In regard to its relation to its signified interpretant, a sign is either a Rheme, a Dicent, or an Argument20. This corresponds to the old division Term, Proposition, & Argument, modified so as to be applicable to signs generally. A Term is simply a class-name or proper-name. I do not regard the common noun as an essentially necessary part of speech. Indeed, it is only fully developed as a separate part of speech in the Aryan languages & the Basque, —possibly in some other out of the way tongues. In the Shemitic languages it is generally in form a verbal affair, & usually is so in substance too. As well as I can make out, such it is in most languages. In my universal algebra of logic there is no common noun. A rheme is any sign that is not true nor false, like almost any single word except 'yes' and 'no', which are almost peculiar to modern languages. A proposition as I use that term, is a dicent symbol. A dicent is not an assertion, but is a sign capable of being asserted. But an assertion is a dicent. According to my present view (I may see more light in future) the act of assertion is not a pure act of signification. It is an exhibition of fact that one subjects oneself to the penalties visited on a liar the proposition asserted is not true. An act of judgment is the self-recognition of a belief; and a belief consists in the acceptance of a proposition as a basis of conduct deliberately. But I think this position is open to doubt. It is simply a question of which view gives the simplest view of the nature of the proposition. Holding, then, that a Dicent does not assert, I naturally hold that an Argument need not actually be submitted or urged. I therefore define an argument as a sign which is represented in its signified interpretant not as a Sign of the interpretant (the conclusion) [for that would be to urge or submit it] but as if it were a Sign of the Interpretant or perhaps as if it were a Sign of the state of the universe to which it refers, in which the premisses are taken for granted. I define a dicent as a sign represented in its signified interpretant as if it were in a Real Relation to its Object. (Or as being so, if it is asserted). A rheme is defined as a sign which is represented in its signified interpretant as if it were a character or mark (or as being so).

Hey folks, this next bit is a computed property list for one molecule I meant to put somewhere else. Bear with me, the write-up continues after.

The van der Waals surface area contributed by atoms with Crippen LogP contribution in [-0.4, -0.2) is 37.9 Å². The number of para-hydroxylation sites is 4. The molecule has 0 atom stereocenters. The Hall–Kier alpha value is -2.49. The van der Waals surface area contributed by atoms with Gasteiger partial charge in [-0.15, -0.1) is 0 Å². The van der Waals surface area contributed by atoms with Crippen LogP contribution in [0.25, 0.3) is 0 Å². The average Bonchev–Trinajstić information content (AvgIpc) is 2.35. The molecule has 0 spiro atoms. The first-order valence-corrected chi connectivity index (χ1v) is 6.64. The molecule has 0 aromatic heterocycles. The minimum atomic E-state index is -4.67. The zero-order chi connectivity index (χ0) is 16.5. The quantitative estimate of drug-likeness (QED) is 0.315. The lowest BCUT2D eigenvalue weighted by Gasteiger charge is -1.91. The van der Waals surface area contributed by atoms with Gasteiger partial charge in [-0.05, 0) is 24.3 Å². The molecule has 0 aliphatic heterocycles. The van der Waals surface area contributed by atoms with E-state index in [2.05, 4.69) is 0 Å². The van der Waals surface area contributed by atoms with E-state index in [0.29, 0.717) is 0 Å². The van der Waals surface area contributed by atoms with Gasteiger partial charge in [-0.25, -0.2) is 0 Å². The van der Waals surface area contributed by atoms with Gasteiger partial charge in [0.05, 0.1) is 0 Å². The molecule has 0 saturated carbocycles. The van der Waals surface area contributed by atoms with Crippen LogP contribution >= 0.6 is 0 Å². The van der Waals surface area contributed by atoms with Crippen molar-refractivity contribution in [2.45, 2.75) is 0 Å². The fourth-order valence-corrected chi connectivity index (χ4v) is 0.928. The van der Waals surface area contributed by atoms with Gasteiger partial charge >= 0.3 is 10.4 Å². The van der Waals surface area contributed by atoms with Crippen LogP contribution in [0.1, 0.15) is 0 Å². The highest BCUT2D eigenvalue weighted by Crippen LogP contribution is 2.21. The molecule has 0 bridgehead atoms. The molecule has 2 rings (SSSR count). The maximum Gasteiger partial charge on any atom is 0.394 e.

According to my present view, a sign may appeal to its dynamic interpretant in three ways:

1st, an argument only may be submitted to its interpretant, as something the reasonableness of which will be acknowledged.

2nd, an argument or dicent may be urged upon the interpretant by an act of insistence.

3rd, Argument or dicent may be and a rheme can only be, presented to the interpretant for contemplation21.

Finally, in its relation to its immediate interpretant, I would divide signs into three classes as follows:

1st, those which are interpretable in thoughts or other signs of the same kind in infinite series,

2nd those which are interpretable in actual experiences,